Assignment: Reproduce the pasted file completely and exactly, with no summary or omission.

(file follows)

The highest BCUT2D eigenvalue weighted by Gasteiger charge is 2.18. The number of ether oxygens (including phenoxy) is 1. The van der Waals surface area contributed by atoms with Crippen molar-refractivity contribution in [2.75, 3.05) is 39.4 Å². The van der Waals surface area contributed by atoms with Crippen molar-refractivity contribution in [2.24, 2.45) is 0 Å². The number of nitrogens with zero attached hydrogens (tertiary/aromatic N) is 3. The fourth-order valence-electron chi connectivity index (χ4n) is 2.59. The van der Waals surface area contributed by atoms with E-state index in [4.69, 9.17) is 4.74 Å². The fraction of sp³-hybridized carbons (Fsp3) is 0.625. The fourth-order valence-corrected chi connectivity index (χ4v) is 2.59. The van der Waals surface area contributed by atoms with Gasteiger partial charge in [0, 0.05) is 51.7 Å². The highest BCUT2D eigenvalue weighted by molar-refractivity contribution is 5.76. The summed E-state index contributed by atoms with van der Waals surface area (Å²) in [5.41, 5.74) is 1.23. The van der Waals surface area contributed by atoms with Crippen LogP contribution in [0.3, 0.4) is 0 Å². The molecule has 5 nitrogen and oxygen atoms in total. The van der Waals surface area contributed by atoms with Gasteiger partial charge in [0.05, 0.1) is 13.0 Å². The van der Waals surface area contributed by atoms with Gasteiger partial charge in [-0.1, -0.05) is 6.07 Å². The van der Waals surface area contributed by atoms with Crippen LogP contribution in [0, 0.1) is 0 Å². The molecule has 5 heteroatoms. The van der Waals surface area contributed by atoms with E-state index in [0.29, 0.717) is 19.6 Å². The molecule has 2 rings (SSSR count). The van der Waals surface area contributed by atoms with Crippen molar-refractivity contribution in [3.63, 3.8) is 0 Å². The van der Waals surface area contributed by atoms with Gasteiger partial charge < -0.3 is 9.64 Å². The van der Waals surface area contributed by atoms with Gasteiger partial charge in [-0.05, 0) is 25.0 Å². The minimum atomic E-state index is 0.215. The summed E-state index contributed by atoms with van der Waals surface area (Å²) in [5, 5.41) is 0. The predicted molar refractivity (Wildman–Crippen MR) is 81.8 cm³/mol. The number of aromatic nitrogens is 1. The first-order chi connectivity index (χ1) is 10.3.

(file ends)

The highest BCUT2D eigenvalue weighted by Gasteiger charge is 2.18. The number of ether oxygens (including phenoxy) is 1. The van der Waals surface area contributed by atoms with Crippen molar-refractivity contribution in [2.75, 3.05) is 39.4 Å². The van der Waals surface area contributed by atoms with Crippen molar-refractivity contribution in [2.24, 2.45) is 0 Å². The number of nitrogens with zero attached hydrogens (tertiary/aromatic N) is 3. The fourth-order valence-electron chi connectivity index (χ4n) is 2.59. The van der Waals surface area contributed by atoms with E-state index in [4.69, 9.17) is 4.74 Å². The fraction of sp³-hybridized carbons (Fsp3) is 0.625. The fourth-order valence-corrected chi connectivity index (χ4v) is 2.59. The van der Waals surface area contributed by atoms with Gasteiger partial charge in [0, 0.05) is 51.7 Å². The highest BCUT2D eigenvalue weighted by molar-refractivity contribution is 5.76. The summed E-state index contributed by atoms with van der Waals surface area (Å²) in [5.41, 5.74) is 1.23. The van der Waals surface area contributed by atoms with Crippen LogP contribution in [0.3, 0.4) is 0 Å². The molecule has 5 nitrogen and oxygen atoms in total. The van der Waals surface area contributed by atoms with Gasteiger partial charge in [0.05, 0.1) is 13.0 Å². The van der Waals surface area contributed by atoms with Gasteiger partial charge in [-0.1, -0.05) is 6.07 Å². The van der Waals surface area contributed by atoms with Crippen LogP contribution in [0, 0.1) is 0 Å². The molecule has 5 heteroatoms. The van der Waals surface area contributed by atoms with E-state index in [0.29, 0.717) is 19.6 Å². The molecule has 2 rings (SSSR count). The van der Waals surface area contributed by atoms with Crippen molar-refractivity contribution in [3.63, 3.8) is 0 Å². The van der Waals surface area contributed by atoms with Gasteiger partial charge < -0.3 is 9.64 Å². The van der Waals surface area contributed by atoms with Gasteiger partial charge in [-0.05, 0) is 25.0 Å². The minimum atomic E-state index is 0.215. The summed E-state index contributed by atoms with van der Waals surface area (Å²) in [5, 5.41) is 0. The predicted molar refractivity (Wildman–Crippen MR) is 81.8 cm³/mol. The number of aromatic nitrogens is 1. The first-order chi connectivity index (χ1) is 10.3.